via Bangkok Post, 10 July 2019: A feature on Wat Phra Mahathat Woramahawihan in Nakhon Si Thammarat and the preparations to submit a World Heritage nomination.
Wat Phra Mahathat has been on the tentative list of the Unesco World Heritage sites since 2012. At that time, the government allocated about 600 million baht in the budget, which was spent on improving the temple facilities, including building a new 3km road from a train station to the temple, moving electrical wires around the temple to underground and restoring the stupa. At present, the committee is preparing required papers and trying to build public awareness about the World Heritage status.
“Phra Borommathat Chedi is an important sacred site of Theravada Buddhism in the southern peninsula. It is among the eight great relics among stupas in Thailand and is known as one of the important Buddhist pilgrimage sites in the Kingdom,” he said.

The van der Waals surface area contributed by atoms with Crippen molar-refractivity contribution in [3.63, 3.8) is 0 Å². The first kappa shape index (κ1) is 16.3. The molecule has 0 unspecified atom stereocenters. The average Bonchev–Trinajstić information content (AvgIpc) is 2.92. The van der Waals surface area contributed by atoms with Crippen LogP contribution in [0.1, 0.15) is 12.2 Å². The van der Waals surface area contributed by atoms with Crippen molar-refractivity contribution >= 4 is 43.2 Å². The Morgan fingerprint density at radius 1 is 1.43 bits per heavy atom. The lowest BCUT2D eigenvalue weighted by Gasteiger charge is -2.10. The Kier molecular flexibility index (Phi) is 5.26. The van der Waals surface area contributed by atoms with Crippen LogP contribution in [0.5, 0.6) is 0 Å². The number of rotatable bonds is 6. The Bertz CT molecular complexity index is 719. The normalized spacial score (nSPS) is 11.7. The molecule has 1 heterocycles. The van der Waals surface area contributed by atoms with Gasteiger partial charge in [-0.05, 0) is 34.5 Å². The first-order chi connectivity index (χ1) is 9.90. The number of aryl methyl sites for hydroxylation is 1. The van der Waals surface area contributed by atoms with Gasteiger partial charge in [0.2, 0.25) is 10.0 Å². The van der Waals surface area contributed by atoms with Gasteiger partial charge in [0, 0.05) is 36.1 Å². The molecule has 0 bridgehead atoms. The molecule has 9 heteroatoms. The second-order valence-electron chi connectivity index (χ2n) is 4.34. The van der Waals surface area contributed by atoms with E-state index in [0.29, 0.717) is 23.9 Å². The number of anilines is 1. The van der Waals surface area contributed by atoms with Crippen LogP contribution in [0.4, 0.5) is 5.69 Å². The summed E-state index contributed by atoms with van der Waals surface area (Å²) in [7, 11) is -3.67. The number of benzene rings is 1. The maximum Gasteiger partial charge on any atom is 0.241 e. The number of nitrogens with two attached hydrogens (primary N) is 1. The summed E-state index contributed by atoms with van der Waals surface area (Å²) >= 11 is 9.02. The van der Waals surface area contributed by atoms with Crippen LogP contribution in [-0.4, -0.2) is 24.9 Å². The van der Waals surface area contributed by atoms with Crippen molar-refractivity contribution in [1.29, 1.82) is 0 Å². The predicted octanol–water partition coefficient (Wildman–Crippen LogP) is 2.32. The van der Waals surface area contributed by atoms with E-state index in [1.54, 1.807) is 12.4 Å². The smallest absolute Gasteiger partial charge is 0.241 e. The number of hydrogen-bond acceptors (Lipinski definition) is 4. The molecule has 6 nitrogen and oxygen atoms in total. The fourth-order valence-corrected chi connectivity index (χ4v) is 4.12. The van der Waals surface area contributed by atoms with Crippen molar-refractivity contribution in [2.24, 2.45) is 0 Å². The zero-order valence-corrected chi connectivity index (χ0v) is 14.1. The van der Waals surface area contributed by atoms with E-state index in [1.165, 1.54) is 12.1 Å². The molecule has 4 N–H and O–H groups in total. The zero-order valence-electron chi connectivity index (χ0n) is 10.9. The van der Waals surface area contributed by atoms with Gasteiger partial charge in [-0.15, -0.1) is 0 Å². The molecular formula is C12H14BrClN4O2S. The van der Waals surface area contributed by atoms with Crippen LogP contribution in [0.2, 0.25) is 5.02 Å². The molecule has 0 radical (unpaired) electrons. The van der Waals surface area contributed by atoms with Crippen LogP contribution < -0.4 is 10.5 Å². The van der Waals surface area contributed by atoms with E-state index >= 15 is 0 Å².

Legend has it that the grand stupa of the temple was originally built in the 6th century by King Sri Dhammasokaraja I, the first ruler of Nakhon Si Thammarat, to house Buddha’s tooth relics. In the early 13th century, his successor, King Sri Dhammasokaraja V, rebuilt the stupa in the present Lankan-style, which is the bell-shape stupa, surrounded by 158 small pagodas.
The bell-shaped stupa underwent many renovations, including the latest restoration last year by the Fine Arts Department. Today, the central stupa is white and the top is shining gold. The official ceremony to celebrate the complete restoration project was organised in February this year.
Source: Rescuing the past